Bubble warnings. Global imbalances. Political confusion. A Chinese slowdown. Terrorism risks. Nothing, it seems, can get investors in Asia down these days.
Perhaps the best example is Thailand, where the Asian crisis began in 1997. Even though it’s being run by generals who can’t seem to shoot straight, economically speaking, Thai stocks are at 10-year highs—exactly a decade after Thailand’s 2 July 1997 devaluation set the meltdown in motion.
The Morgan Stanley Capital International Asia-Pacific Index has risen 22% over the past 12 months, as clear a sign as any that Asia is again in vogue with investors. Yet something unexpected is lurking in the shadows and threatening to cap Asia’s stock party: bonds. “Asia’s equity markets have gone as far as they can go without a real bond market,” Nicholas de Boursac, managing director of Asia Securities Industry & Financial Markets Association, said in a 2 July interview in Manila. “I don’t think the region has made enough progress over the last 10 years—it’s all a bit too underdeveloped.”
The dire need for world-class debt markets became clear at the height of the financial crisis, when underdeveloped financial systems left economies hypersensitive to surging interest rates, credit crunches and currency gyrations. Their absence exacerbated Asia’s meltdown and investor panic. Deep debt markets offer investors a haven when stocks get shaky. In 1997 and 1998, when investors dumped, say, Thai equities, property and other assets, they might have put that money in baht-denominated bonds instead of fleeing the economy.
For all the high growth rates in Asia, the region still lacks the shock-absorbing mechanism provided by liquid bond markets. “We have seen a lot of important work to create these markets since the late 1990s— just not enough,” said Dorodjatun Kuntjoro-Jakti, Indonesia’s former coordinating minister for economic affairs.
Among other things, livelier debt markets would reduce companies’ reliance on banks for loans, making for more-efficient allocation of wealth and risk. Asia also is facing another “mismatch” scenario, de Boursac said. In 1997, the region imploded because plunging markets created a mismatch between exchange rates and foreign-currency debt payments. Another example featured long-term construction projects being funded with short-term debt. Now, Asia faces a similar challenge with rising equity values and an underlying market infrastructure that may not support the optimism.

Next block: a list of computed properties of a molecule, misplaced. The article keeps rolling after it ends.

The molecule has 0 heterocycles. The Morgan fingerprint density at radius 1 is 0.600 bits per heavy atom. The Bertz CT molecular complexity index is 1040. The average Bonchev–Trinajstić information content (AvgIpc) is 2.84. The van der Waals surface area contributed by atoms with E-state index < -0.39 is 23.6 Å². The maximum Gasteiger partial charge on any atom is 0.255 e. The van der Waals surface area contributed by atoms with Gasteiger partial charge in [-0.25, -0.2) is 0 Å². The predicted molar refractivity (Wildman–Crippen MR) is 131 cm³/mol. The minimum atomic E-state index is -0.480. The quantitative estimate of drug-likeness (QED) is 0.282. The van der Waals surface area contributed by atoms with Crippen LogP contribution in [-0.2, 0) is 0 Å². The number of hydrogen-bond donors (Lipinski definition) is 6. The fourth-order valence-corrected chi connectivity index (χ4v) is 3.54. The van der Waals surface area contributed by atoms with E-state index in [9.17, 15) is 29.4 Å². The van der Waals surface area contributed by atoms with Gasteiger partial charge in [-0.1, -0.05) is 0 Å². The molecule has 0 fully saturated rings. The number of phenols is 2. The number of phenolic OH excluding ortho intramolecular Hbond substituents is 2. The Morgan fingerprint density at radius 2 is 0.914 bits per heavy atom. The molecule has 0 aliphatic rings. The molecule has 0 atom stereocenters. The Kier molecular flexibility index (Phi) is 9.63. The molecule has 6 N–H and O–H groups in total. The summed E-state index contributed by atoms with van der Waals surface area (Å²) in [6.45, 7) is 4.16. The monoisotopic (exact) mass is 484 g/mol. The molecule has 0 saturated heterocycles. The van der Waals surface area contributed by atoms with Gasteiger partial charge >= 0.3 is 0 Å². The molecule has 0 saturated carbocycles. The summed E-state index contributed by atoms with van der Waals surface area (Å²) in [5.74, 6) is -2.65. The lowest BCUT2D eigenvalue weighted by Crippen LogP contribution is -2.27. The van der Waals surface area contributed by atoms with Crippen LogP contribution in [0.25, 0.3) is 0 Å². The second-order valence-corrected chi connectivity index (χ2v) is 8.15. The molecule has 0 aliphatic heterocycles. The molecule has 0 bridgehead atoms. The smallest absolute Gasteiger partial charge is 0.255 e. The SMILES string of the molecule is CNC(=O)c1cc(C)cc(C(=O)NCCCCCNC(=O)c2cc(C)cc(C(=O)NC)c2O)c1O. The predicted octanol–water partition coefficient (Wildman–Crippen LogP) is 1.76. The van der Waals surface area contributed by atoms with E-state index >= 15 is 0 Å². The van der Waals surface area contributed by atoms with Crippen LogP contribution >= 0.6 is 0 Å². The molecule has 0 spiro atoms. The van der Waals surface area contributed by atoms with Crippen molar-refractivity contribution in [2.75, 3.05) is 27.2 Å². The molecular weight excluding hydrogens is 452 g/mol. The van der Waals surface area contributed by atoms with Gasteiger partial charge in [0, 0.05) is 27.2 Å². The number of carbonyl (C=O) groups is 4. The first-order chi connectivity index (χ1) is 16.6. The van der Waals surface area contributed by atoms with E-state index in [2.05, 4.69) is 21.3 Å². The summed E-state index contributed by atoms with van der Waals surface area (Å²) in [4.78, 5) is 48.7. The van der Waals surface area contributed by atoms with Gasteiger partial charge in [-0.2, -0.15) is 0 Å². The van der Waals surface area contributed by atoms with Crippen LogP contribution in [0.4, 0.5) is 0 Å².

There are other basic problems, too. The savviest of investors can often be at a loss to fathom the ins and outs of Asian debt. The markets are still highly fragmented and come with steep learning curves.
Progress has been made. In April 2005, the Asian Development Bank launched the AsianBondsOnline website, a guide on the mechanics of buying and trading Asian securities. There’s also the so-called Asian Bond Fund. It’s an initiative by central banks to pool a few billion dollars to buy US dollar bonds issued by the region’s governments and local-currency debt of economies such as China, Hong Kong, Indonesia, Malaysia, the Philippines, Singapore, South Korea and Thailand. The creation of pan-Asian bond funds is making it easier to buy debt without the hassle of dealing directly with individual countries and issuers. That eliminates red tape, uncertainties and regulatory headaches. It also makes it easier to monitor bond yields and assess the level of risk.
Payoffs for Asia
Such efforts will have two big payoffs in the long run. One, they will attract more capital to Asian debt, deepening markets, boosting liquidity and lowering interest rates. Two, they will help Asia bring home some, if not all, of the trillions of dollars of savings parked overseas in assets such as US treasuries. Asia could use that money to support entrepreneurship and pay for better roads, bridges, ports and power systems, as well as education and health care.
The trouble is, Asia could use those benefits now. Countless companies that now borrow from banks would prefer to tap the capital markets for financing. Governments often crowd out private issuers. Asia has been slow to create the kinds of non-government markets like ones for mortgage- and asset-backed securities. Hedging investment positions can also be a challenge.
Given the breadth of Asia’s financing and infrastructure needs, the region offers almost unparalleled opportunities for Wall Street’s bond houses, investors and consultants.
Hence the presence of the Securities Industry & Financial Markets Association. In October 2006, it opened an office in Hong Kong to help accelerate the development of the world-class debt markets Asia needs—and, of course, so its members can profit in them. A debt market is good for investors and Asian consumers alike. It means more opportunities for entrepreneurs to expand and create jobs. It’s a dynamic that will help developing Asian economies become more about ideas and innovation than about low-wage manufacturing. For richer economies, it means allocating capital more efficiently and giving investors more reasons to stay in Asia.
“It’s hard to overstate the good that could come from better bond capital markets,” de Boursac said. “A decade after the crisis, it’s long overdue.” (Bloomberg)